Apparent Activation Energy in Electrochemical Multistep Reactions: A Description via Degrees of Rate Control

27 May 2020, Version 1
This content is a preprint and has not undergone peer review at the time of posting.


Activation energy is a well-known empirical parameter in chemical kinetics that characterises the dependence of the chemical rate coefficients on the temperature and provides information to compare the intrinsic activity of the catalysts. However, the determination and interpretation of the apparent activation energy in multistep reactions is not an easy task. For this purpose, the concept of degree of rate control is convenient, which comprises a mathematical approach for analyzing reaction mechanisms and chemical kinetics. Although this concept has been used in catalysis, it has not yet been applied in electrocatalytic systems, whose ability to control the potential across the solid/liquid interface is the main difference with heterogenous catalysis, and the electrical current is commonly used as a measure of the reaction rate. Herein we use the definition of ‘degree of rate control for elementary step’ to address some of the drawbacks that frequently arise with interpreting apparent activation energy as a measure of intrinsic electrocatalytic activity of electrode. For this, an electrokinetic model Langmuir-Hinshelwood-like is used for making numerical experiments and verifying the proposed ideas. The results show that to improve the catalytic activity of an electrode material, it must act upon the reaction steps with the highest normalised absolute values of degree of rate control. On the other hand, experiments at different applied voltages showed that if the electroactive surface poisoning process take place, changes in 𝐸𝑎𝑝𝑝 can not be used to compare the catalytic activity of the electrodes. Finally, the importance of making measurements at steady-state to avoid large errors in the calculations of apparent activation energy is also discussed.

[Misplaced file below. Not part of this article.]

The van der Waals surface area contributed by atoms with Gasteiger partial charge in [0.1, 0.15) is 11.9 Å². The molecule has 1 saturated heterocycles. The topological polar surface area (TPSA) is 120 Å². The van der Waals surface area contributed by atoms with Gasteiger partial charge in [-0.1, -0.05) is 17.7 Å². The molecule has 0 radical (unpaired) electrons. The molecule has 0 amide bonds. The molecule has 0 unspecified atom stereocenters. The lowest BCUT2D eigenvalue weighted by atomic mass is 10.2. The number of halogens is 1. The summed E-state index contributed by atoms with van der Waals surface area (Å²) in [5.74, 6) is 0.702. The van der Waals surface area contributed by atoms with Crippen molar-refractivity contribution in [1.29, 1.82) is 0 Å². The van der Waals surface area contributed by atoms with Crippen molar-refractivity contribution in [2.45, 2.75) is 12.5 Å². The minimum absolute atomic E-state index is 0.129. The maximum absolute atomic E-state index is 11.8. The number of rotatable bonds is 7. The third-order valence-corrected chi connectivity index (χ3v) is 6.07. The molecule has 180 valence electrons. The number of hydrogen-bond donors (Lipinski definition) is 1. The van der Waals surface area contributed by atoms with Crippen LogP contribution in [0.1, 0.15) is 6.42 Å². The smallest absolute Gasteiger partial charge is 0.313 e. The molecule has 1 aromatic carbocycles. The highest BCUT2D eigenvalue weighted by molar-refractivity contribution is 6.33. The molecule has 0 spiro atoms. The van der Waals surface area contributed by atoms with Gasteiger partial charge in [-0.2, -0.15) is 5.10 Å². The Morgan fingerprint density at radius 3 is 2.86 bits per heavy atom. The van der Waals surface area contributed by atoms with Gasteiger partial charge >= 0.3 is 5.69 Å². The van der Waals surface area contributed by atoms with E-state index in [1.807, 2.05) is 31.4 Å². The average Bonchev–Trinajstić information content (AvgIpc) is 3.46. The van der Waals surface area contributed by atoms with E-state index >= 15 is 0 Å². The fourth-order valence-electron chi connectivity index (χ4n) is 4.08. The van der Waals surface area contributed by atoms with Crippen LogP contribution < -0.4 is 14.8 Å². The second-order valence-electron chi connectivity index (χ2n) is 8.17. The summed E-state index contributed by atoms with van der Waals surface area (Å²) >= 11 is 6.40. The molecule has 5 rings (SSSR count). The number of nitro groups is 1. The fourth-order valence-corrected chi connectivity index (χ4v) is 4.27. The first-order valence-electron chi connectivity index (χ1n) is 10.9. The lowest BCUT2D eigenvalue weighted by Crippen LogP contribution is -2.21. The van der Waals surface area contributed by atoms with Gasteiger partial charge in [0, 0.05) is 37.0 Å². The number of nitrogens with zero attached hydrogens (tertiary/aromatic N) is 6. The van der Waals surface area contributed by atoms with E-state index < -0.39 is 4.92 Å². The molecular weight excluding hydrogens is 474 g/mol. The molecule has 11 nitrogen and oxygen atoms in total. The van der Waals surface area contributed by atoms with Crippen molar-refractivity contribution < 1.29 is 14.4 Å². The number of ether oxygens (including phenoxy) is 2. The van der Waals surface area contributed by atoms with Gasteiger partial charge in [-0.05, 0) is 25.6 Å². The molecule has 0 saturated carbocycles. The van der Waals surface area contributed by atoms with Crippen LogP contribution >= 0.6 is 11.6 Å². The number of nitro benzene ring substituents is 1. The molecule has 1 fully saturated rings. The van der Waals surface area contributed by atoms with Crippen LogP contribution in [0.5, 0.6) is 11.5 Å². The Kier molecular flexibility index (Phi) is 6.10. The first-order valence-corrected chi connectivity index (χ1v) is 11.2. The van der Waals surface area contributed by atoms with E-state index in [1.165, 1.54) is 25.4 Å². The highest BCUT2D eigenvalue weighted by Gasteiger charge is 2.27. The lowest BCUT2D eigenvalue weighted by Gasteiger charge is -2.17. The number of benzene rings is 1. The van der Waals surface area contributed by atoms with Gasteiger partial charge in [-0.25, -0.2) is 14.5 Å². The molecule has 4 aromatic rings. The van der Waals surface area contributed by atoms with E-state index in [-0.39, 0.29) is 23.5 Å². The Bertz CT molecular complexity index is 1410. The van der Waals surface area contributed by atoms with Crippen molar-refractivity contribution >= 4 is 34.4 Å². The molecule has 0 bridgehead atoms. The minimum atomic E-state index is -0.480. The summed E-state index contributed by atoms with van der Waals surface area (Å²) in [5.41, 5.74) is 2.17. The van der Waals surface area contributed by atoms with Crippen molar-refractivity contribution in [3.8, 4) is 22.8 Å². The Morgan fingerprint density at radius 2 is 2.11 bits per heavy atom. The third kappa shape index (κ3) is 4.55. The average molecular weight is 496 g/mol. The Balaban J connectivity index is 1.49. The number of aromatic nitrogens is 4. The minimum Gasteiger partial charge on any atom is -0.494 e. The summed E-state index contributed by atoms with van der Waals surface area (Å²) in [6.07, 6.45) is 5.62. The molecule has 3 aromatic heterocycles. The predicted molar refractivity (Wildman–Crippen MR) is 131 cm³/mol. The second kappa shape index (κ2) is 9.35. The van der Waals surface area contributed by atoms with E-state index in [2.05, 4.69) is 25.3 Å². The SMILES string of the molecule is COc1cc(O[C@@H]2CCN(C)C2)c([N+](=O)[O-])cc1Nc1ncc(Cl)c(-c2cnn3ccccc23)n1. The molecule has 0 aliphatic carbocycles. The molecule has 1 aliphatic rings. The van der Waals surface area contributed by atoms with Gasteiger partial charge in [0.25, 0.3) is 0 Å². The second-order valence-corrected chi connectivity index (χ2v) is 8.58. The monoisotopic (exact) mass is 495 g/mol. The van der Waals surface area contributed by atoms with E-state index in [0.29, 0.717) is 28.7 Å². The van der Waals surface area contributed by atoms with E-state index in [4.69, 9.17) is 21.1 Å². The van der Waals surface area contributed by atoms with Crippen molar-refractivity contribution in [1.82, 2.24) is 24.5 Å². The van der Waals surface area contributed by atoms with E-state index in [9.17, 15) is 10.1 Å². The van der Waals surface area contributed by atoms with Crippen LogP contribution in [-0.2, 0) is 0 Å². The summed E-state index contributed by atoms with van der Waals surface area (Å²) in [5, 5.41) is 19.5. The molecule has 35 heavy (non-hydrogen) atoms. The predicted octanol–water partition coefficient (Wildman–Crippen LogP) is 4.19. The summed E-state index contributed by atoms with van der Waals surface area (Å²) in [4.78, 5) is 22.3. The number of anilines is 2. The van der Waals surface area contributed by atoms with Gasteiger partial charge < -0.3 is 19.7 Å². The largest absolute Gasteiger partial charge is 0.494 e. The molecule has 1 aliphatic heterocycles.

activation energy
degrees of rate control
electrochemical reactions
numerical simulations


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